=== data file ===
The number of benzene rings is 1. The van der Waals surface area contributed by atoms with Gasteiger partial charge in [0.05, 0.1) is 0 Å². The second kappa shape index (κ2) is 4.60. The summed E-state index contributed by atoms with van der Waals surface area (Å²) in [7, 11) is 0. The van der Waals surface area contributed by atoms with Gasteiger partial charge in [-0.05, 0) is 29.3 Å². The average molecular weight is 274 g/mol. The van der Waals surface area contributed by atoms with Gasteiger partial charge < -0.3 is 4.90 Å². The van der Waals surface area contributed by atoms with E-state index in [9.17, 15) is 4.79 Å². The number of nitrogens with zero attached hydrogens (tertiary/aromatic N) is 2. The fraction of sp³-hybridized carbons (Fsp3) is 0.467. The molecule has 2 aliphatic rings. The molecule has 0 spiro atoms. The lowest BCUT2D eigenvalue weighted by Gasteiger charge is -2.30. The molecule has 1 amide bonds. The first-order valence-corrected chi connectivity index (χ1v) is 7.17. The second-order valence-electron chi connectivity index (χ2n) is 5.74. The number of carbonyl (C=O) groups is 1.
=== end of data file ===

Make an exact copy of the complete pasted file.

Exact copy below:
The number of benzene rings is 1. The van der Waals surface area contributed by atoms with Gasteiger partial charge in [0.05, 0.1) is 0 Å². The second kappa shape index (κ2) is 4.60. The summed E-state index contributed by atoms with van der Waals surface area (Å²) in [7, 11) is 0. The van der Waals surface area contributed by atoms with Gasteiger partial charge in [-0.05, 0) is 29.3 Å². The average molecular weight is 274 g/mol. The van der Waals surface area contributed by atoms with Gasteiger partial charge < -0.3 is 4.90 Å². The van der Waals surface area contributed by atoms with E-state index in [9.17, 15) is 4.79 Å². The number of nitrogens with zero attached hydrogens (tertiary/aromatic N) is 2. The fraction of sp³-hybridized carbons (Fsp3) is 0.467. The molecule has 2 aliphatic rings. The molecule has 0 spiro atoms. The lowest BCUT2D eigenvalue weighted by Gasteiger charge is -2.30. The molecule has 1 amide bonds. The first-order valence-corrected chi connectivity index (χ1v) is 7.17. The second-order valence-electron chi connectivity index (χ2n) is 5.74. The number of carbonyl (C=O) groups is 1.